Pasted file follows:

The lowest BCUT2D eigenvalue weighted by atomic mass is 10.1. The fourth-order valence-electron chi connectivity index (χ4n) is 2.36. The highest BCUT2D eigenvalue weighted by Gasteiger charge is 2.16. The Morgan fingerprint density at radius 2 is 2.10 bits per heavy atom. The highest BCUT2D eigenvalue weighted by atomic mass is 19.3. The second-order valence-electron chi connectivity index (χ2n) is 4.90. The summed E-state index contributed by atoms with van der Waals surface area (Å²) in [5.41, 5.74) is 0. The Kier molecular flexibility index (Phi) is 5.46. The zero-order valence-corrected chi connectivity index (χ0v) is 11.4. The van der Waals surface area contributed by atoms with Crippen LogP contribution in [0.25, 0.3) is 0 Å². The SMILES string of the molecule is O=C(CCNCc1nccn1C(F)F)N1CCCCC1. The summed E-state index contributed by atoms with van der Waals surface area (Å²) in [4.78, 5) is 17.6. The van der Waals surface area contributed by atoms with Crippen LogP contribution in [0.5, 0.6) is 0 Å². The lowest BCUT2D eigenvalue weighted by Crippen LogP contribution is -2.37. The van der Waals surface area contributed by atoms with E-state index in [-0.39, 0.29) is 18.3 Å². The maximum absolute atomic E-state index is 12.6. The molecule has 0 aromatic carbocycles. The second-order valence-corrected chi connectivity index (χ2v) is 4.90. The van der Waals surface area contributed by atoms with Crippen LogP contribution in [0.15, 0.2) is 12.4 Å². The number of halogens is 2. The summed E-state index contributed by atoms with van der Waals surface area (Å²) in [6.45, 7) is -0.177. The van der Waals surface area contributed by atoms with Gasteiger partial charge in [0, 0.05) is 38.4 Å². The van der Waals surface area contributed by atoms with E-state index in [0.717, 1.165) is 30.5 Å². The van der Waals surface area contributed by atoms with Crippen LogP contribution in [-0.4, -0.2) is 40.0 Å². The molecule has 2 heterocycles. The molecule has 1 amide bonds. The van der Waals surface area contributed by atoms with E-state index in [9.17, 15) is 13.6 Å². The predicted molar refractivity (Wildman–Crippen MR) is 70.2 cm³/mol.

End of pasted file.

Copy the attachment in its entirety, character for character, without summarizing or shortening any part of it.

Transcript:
The lowest BCUT2D eigenvalue weighted by atomic mass is 10.1. The fourth-order valence-electron chi connectivity index (χ4n) is 2.36. The highest BCUT2D eigenvalue weighted by Gasteiger charge is 2.16. The Morgan fingerprint density at radius 2 is 2.10 bits per heavy atom. The highest BCUT2D eigenvalue weighted by atomic mass is 19.3. The second-order valence-electron chi connectivity index (χ2n) is 4.90. The summed E-state index contributed by atoms with van der Waals surface area (Å²) in [5.41, 5.74) is 0. The Kier molecular flexibility index (Phi) is 5.46. The zero-order valence-corrected chi connectivity index (χ0v) is 11.4. The van der Waals surface area contributed by atoms with Crippen LogP contribution in [0.25, 0.3) is 0 Å². The SMILES string of the molecule is O=C(CCNCc1nccn1C(F)F)N1CCCCC1. The summed E-state index contributed by atoms with van der Waals surface area (Å²) in [4.78, 5) is 17.6. The van der Waals surface area contributed by atoms with Crippen LogP contribution in [0.5, 0.6) is 0 Å². The lowest BCUT2D eigenvalue weighted by Crippen LogP contribution is -2.37. The van der Waals surface area contributed by atoms with E-state index in [-0.39, 0.29) is 18.3 Å². The maximum absolute atomic E-state index is 12.6. The molecule has 0 aromatic carbocycles. The second-order valence-corrected chi connectivity index (χ2v) is 4.90. The van der Waals surface area contributed by atoms with Crippen LogP contribution in [0.15, 0.2) is 12.4 Å². The number of halogens is 2. The summed E-state index contributed by atoms with van der Waals surface area (Å²) in [6.45, 7) is -0.177. The van der Waals surface area contributed by atoms with Gasteiger partial charge in [0, 0.05) is 38.4 Å². The van der Waals surface area contributed by atoms with E-state index in [0.717, 1.165) is 30.5 Å². The van der Waals surface area contributed by atoms with Crippen LogP contribution in [-0.4, -0.2) is 40.0 Å². The molecule has 2 heterocycles. The molecule has 1 amide bonds. The van der Waals surface area contributed by atoms with E-state index in [9.17, 15) is 13.6 Å². The predicted molar refractivity (Wildman–Crippen MR) is 70.2 cm³/mol.